However, my opinion of human activity is of no consequence. If humans cut out all pollution tomorrow, we would not start to see the benefits until a hundred or so years after global warming reached crisis point. If you want to do something effective, don't target the stuff that is pointless. Fixing human activity is like re-wallpapering a house that's on fire. Some things can be left to later.

    • Re:Skeptical. (Score:4, Insightful)

      by spiedrazer (555388) on Tuesday December 12, 2006 @07:15PM (#17215880) Homepage
      Here's the thing. I doesn't matter if you are skeptical of the particular facts of a particular study. Even if you completely ignore global warming, the fact is that pollution is bad no matter how you slice it, and reducing it is a good thing no matter what your motivation is.

      You are buying into the Corporate PR machine that is actually keeping the focus on debating how real global warmimg may or may not be so they can continue to delay the costly adjustments that they will eventually need to make to protect the environment. The problem is that the continued delay as we continue to spend time rebuffing their continual denials and half truths about global warming will make it less and less likely that we can do anything about it.

      Global warming is real, and the only reason anyone expends energy denying it is because they don't want to pay to fix it. Do you think all these scientists from all these different countries are making up all this data just so they can stick it to the corporations? They have better things to do!

    • Exactly what do you need to become "convinced", and afterwards, what then? If you'd just throw up your arms, then you're not adding anything to the conversation.

      Sure, there have been sensationalist *and* rational reports like this for 40 years... and now we're watching the forecasts begin to noticably pan out. The bitch of it is that back when the effects weren't far above the noise level, the powers that be claimed "we don't see it", whereas now they're saying "we can't afford to do anything about it."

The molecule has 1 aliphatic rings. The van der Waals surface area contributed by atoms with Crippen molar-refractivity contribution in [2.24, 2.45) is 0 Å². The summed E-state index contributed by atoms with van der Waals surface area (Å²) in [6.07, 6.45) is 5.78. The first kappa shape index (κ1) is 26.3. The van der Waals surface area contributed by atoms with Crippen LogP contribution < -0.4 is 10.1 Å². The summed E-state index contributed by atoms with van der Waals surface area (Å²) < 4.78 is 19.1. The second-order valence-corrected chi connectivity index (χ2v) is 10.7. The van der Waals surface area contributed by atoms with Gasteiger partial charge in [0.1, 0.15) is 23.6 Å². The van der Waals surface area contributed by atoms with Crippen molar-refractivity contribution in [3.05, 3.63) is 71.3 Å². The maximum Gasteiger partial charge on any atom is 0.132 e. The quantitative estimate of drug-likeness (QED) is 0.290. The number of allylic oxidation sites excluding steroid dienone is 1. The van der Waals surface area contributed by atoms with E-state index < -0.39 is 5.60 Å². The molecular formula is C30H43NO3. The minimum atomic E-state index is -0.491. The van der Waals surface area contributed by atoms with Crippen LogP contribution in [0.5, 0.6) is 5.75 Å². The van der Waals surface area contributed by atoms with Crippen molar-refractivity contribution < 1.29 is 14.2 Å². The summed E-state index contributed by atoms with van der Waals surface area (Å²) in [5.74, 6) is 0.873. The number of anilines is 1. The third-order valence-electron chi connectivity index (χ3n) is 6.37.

Not
  • kdawson vs Zonk (Score:2, Insightful)

    by Knara (9377)
    Am I the only one who notices that as soon as Zonk goes "off duty" for approving front page articles, the quality of the articles themselves immediately improves?
    • Yes!!! That is why Slashdot should fire Zonk immediately. Not soon...not tommorrow...now as soon they can sign the pink slip, NOW!!! I will continue to champion this message until the community sees the devastation his witless choices for articles have on our IQ's.
  • We are supposed to be hit by Asteroid MN4 between 2035 & 2037 [slashdot.org] and it is all George Bush's fault!!!
  • Hello?? (Score:2, Funny)

    by jam244 (701505)
    HELLO? CAN ANYONE SEE THIS?

    I'm writing from the future to tell everyone that the polar ice caps melted in 2045, and Atlantis was found underneath what was once called the North Pole. The earth's magnetic poles are in the middle of swapping, so it's about 135 degrees Fahrenheit there today.

    Good news, though: Duke Nukem Forever is being released next year!
  • Before we die (Score:2, Interesting)

    by Cygnus78 (628037)
    If this turns out to be true then those guys with comments like "I will be dead anyway before the environment changes significantly" do really have something to worry about.

    Also it's estimated that two-thirds of the coral reefs will be gone in 30 years which is about the same timescale as the melting of the ice in the article.
  • Cool, polar ice gone within my lifetime. Assuming I live to the ripe old age of 84 that is.
  • I love the headline. Looks like a description of rearden metal from atlas shrugged.

    Remember, alien UFOs may land tomorrow as well.
  • My beach-front property on Baffin Bay [nasa.gov] will probably start to draw American and Ottawan tourists, with their pasty-white skin and bottled water.

    But wait! I will corner the market on suntan oil and insect repellent before the wave of pale Southerners hits ... I will be wealthy beyond imagining!

  • Tekeli-li! (Score:3, Funny)

    by Pvt. Cthulhu (990218) on Tuesday December 12, 2006 @06:12PM (#17214816)
    isn't anyone worried about the antarctic? If it warms up there, more and more fools will make expeditions there, and awake the Old Ones!
  • by eno2001 (527078) on Tuesday December 12, 2006 @06:15PM (#17214862) Homepage Journal